New York — Intramuscular (IM) alefacept (Amevive, Biogen) appears to be an effective and well-tolerated treatment for patients with extensive palmoplantar psoriasis, says Wendy Myers, M.D.
Dr. Myers, a medical resident at UMDNJ-Robert Wood Johnson Medical School, New Brunswick, N.J., and Alice B. Gottlieb, M.D., Ph.D., professor of medicine and director, Clinical Research Center, UMDNJ-Robert Wood Johnson Medical School, report their successful experience using IM alefacept 15 mg once a week to treat two patients with recalcitrant, disabling psoriasis of the palms and soles. Both patients achieved substantial clinical improvement that enabled daily function and occurred without any untoward clinical effects or changes in CD4+ T-cell counts.
"To our knowledge, this is the first reported use of alefacept to treat palmoplantar psoriasis. Based on these few cases, we believe that while more conventional therapies might be considered first for this difficult-to-treat and disabling form of psoriasis,alefacept offers a good option to consider when patients are recalcitrant to those interventions," Dr. Myers says.
Case studies One of the patients was a 53-year-old female, who for three years, had suffered with thick, hyperkeratotic, erythematous plaques on the palms and soles of both hands and feet. Areas of localized fissuring were also present.
The palmoplantar psoriasis was interfering with the patient's ability to work and adversely affecting her social functioning as well. Previous therapies that were unsuccessful included topical treatment with corticosteroids, calcipotriene and tazarotene, systemic corticosteroids and PUVA.
Initiation of IM alefacept resulted in significant clearing after five injections. The patient received a total of 12 weekly doses and continued to improve even during a six-week period after treatment was completed.
"Success with topical medications applied to the palms is always challenging because of poor penetration through the relatively thick skin at this site and because greasy vehicles are often not practical. However, for this patient, the deep fissures that made application of topical medications very uncomfortable further compounded those problems. In addition, the PUVA treatments she received were time-consuming and ineffective. Consequently, she was particularly pleased to achieve significant improvement after receiving just five doses of IM alefacept," Dr. Myers says.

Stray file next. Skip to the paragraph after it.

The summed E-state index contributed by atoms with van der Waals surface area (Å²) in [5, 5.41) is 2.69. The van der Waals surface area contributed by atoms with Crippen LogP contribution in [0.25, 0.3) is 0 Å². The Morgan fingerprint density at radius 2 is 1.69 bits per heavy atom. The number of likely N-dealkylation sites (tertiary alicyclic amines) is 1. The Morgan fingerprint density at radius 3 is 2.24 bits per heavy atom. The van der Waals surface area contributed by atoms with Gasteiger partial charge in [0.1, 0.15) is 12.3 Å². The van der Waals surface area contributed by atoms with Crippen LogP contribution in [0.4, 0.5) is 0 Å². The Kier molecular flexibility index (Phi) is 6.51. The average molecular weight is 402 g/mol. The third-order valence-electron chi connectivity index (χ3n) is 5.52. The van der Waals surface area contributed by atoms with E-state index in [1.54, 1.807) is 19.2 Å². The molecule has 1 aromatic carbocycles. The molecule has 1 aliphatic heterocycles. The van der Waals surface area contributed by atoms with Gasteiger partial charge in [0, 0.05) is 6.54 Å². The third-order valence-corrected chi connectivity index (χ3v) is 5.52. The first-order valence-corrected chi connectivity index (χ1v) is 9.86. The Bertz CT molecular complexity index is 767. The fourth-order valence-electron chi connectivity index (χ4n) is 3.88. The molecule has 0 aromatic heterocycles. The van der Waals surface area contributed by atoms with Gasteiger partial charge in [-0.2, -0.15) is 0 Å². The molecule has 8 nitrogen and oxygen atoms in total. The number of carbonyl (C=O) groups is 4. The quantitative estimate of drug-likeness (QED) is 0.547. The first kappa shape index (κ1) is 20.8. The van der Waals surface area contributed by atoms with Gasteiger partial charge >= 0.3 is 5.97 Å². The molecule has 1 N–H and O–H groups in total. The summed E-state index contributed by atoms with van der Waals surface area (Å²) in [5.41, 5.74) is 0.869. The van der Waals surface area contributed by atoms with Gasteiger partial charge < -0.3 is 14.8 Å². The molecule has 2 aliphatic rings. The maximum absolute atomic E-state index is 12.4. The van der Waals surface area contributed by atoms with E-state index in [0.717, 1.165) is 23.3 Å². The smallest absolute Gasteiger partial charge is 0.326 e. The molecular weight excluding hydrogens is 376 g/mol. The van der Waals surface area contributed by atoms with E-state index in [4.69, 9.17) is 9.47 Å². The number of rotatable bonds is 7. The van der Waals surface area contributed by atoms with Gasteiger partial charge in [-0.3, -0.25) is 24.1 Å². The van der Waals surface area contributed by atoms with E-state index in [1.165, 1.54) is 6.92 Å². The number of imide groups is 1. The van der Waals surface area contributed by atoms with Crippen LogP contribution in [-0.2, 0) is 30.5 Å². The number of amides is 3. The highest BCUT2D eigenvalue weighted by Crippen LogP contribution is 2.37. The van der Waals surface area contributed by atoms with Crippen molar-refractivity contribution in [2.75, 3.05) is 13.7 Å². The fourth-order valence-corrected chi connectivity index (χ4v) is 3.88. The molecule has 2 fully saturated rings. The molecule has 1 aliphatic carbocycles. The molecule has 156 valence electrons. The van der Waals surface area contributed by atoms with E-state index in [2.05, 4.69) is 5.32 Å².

The other patient was a 59-year-old female who developed psoriasis during childhood, but did not experience palmoplantar involvement until she was in her 50s. Her ability to work and complete other daily function was also hindered by her palmoplantar disease, and it was also associated with pain on walking. Over a five-year period, she received many therapies including a variety of topical agents, phototherapy, and even methotrexate and cyclosporine.
This patient benefited with substantial improvement allowing better functioning after eight injections of alefacept, while the pain she was experiencing on walking resolved after ten doses.
She completed a 12-week course of alefacept and, while off therapy, had only diffuse erythema with minimal to moderate scaling but no induration. A second course was started after a 10-week interval without treatment, and she benefited with further improvement.
Disclosure: Dr. Gottlieb is an investigator, speaker and consultant for Biogen.